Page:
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Sunday March 28, 2010 7:53 AM (EST+7)
Arab League eyes alternatives to peace process

Read more: Arab League, Amr Moussa, peace process, negotiations, Arab initiative, one-state solution

SIRTE, Libya, March 27 (Lamine Ghanmi/Reuters) - Arab states should prepare for the possibility that the Palestinian-Israeli peace process may be a total failure and come up with alternatives, Arab League Secretary-General Amr Moussa said on Saturday.

The troubled peace process suffered a setback this month when the Palestinians said indirect talks with the Israelis would not take place unless Israel canceled a decision to build 1,600 new homes in a settlement near east Jerusalem.

Underscoring the obstacles to reviving negotiations, two Israeli soldiers and a Palestinian were killed in a clash in the Gaza strip on Friday, the bloodiest fighting in the enclave in 14 months.

Moussa did not say what the alternatives to the peace process might be, but one option is to revive an eight-year-old initiative under which Arab states would normalize ties with the Jewish state in exchange for Israeli concessions on territory.

Others are for the Palestinians unilaterally to declare a state, or to propose a single binational state for Israelis and Palestinians.

Speaking to leaders at an Arab League summit in the Libyan town of Sirte, Moussa said a fresh approach was needed.

We have to study the possibility that the peace process will be a complete failure, Moussa said. It's time to face Israel. We have to have alternative plans because the situation has reached a turning point.

The peace process has entered a new stage, perhaps the last stage. We have accepted the efforts of mediators. We have accepted an open-ended peace process.

But that resulted in a loss of time and we did not achieve anything and allowed Israel to practice its policy for 20 years, he said.


Earlier this month the Arab League gave its blessing to the Palestinians to conduct proximity talks with Israel, and its stance on whether those negotiations should still go ahead could be decisive.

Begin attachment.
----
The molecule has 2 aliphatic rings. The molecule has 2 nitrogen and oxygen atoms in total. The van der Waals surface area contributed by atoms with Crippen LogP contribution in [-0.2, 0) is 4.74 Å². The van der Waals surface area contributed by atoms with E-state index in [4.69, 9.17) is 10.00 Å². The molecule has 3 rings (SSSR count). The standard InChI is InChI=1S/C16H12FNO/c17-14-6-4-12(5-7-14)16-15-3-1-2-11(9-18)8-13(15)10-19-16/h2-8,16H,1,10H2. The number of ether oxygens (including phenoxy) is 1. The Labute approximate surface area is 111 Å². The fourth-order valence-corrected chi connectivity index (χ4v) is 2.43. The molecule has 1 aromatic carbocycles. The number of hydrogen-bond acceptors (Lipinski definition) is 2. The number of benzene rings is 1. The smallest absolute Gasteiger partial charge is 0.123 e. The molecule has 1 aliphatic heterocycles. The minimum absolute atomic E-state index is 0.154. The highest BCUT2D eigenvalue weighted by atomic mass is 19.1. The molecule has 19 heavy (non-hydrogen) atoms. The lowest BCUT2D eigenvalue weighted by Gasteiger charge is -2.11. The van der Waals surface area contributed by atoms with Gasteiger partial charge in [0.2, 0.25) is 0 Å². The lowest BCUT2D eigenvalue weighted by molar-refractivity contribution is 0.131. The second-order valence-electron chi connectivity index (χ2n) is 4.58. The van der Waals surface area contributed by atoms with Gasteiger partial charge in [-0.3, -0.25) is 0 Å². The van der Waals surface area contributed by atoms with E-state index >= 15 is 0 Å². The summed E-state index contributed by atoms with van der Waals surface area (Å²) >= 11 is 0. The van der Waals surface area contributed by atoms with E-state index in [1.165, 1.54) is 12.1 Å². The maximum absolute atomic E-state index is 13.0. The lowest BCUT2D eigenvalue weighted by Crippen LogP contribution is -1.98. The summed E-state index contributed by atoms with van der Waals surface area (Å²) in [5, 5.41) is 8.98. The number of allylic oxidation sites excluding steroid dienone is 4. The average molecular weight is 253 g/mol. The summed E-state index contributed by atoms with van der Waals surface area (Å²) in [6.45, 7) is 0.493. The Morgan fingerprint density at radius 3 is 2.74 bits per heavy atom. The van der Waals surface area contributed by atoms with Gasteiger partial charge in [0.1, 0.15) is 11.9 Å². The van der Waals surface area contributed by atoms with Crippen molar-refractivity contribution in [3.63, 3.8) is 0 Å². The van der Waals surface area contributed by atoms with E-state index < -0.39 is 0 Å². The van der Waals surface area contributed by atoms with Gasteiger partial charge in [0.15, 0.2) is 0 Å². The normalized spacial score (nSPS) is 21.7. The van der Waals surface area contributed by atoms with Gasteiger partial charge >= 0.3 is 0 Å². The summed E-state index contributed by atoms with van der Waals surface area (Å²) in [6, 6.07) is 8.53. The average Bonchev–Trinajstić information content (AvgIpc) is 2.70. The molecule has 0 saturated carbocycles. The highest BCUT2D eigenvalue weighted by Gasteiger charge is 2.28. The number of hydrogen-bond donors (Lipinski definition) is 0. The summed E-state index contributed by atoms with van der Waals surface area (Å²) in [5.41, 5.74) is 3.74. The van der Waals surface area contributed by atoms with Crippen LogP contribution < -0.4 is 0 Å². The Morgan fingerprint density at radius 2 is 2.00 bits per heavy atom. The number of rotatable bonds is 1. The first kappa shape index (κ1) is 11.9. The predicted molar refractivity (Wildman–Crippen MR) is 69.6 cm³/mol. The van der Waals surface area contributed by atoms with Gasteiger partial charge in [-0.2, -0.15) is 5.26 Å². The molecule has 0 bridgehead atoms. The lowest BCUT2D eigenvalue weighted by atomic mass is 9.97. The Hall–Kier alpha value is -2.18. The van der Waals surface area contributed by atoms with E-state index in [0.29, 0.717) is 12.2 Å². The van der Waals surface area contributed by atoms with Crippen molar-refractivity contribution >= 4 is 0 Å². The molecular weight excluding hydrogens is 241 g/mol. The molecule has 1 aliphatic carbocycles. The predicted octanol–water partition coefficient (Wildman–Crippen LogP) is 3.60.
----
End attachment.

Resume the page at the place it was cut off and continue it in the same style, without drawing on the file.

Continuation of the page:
U.N. Secretary-General Ban Ki-moon said on the sidelines of the summit that he had urged Arab leaders to support proximity talks, despite setbacks on the ground.

There is no alternative to negotiations on a two-state solution. Without that, we risk sliding into despair and the potential for more violence of the kind we have witnessed recently, he told reporters.

At the end of the summit's first day, Egyptian Prime Minister Ahmed Nazif told reporters that the Palestinian issue -- and the proposal to press ahead with the talks with Israel -- would be debated on Sunday.

This summit will be crowned by strong decisions related to current Arab issues, Nazif said.

The alternative to the stalled peace process that is favored by many states in the region is the Arab Peace Initiative, first proposed by Saudi Arabia at an Arab League summit in Beirut in 2002.

Under that initiative, Arab countries would normalize relations with Israel in return for a complete Israeli withdrawal from occupied territories and a fair settlement for Palestinian refugees.

The Arab League chief also said the 22-member organization should start talking to Tehran to address concerns, especially strong among Iran's neighbors across the Gulf, about its nuclear program.

I know there is a worry among Arabs regarding Iran but this situation confirms the necessity of a dialogue with Iran, Moussa said in his speech.

Russian President Dmitry Medvedev, in a message to the summit, said he still supported diplomacy to resolve the dispute over Iran's nuclear program but did not rule out sanctions.

The use of sanctions is not ideal but cannot be excluded, he said. Any sanctions that are imposed should be well calculated and not aimed at the civilian population of Iran, he added.

(Writing by Christian Lowe; Editing by Paul Casciato)







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